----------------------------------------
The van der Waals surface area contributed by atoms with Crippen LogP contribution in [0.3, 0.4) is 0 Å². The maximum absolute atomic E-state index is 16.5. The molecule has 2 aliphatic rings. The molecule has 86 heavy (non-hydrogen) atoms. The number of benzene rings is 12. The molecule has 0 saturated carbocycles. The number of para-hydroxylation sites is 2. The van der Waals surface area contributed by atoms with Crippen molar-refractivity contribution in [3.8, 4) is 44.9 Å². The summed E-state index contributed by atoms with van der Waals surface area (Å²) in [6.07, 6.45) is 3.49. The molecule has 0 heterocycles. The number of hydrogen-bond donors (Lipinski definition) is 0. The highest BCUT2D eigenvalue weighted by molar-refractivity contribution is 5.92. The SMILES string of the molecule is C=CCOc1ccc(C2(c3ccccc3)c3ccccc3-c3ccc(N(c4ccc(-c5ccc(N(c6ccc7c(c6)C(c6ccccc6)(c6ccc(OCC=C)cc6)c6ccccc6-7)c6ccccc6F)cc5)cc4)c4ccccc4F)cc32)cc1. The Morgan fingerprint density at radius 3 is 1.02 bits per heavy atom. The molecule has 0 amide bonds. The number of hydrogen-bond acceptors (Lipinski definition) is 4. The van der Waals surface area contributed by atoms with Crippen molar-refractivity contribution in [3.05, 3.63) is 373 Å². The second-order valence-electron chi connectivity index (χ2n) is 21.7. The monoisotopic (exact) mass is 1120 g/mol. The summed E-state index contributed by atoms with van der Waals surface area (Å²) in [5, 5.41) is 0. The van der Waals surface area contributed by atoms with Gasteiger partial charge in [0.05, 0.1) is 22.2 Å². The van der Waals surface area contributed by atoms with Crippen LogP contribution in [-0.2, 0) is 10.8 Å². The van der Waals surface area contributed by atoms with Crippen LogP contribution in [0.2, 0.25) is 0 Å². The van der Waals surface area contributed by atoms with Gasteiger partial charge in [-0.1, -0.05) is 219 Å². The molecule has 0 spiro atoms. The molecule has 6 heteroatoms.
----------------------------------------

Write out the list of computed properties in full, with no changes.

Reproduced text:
The van der Waals surface area contributed by atoms with Crippen LogP contribution in [0.3, 0.4) is 0 Å². The maximum absolute atomic E-state index is 16.5. The molecule has 2 aliphatic rings. The molecule has 86 heavy (non-hydrogen) atoms. The number of benzene rings is 12. The molecule has 0 saturated carbocycles. The number of para-hydroxylation sites is 2. The van der Waals surface area contributed by atoms with Crippen molar-refractivity contribution in [3.8, 4) is 44.9 Å². The summed E-state index contributed by atoms with van der Waals surface area (Å²) in [6.07, 6.45) is 3.49. The molecule has 0 heterocycles. The number of hydrogen-bond donors (Lipinski definition) is 0. The highest BCUT2D eigenvalue weighted by molar-refractivity contribution is 5.92. The SMILES string of the molecule is C=CCOc1ccc(C2(c3ccccc3)c3ccccc3-c3ccc(N(c4ccc(-c5ccc(N(c6ccc7c(c6)C(c6ccccc6)(c6ccc(OCC=C)cc6)c6ccccc6-7)c6ccccc6F)cc5)cc4)c4ccccc4F)cc32)cc1. The Morgan fingerprint density at radius 3 is 1.02 bits per heavy atom. The molecule has 0 amide bonds. The number of hydrogen-bond acceptors (Lipinski definition) is 4. The van der Waals surface area contributed by atoms with Crippen molar-refractivity contribution in [3.05, 3.63) is 373 Å². The second-order valence-electron chi connectivity index (χ2n) is 21.7. The monoisotopic (exact) mass is 1120 g/mol. The summed E-state index contributed by atoms with van der Waals surface area (Å²) in [5, 5.41) is 0. The van der Waals surface area contributed by atoms with Gasteiger partial charge in [0.05, 0.1) is 22.2 Å². The van der Waals surface area contributed by atoms with Crippen LogP contribution in [-0.2, 0) is 10.8 Å². The van der Waals surface area contributed by atoms with Crippen LogP contribution in [0.2, 0.25) is 0 Å². The van der Waals surface area contributed by atoms with Gasteiger partial charge in [-0.1, -0.05) is 219 Å². The molecule has 0 spiro atoms. The molecule has 6 heteroatoms.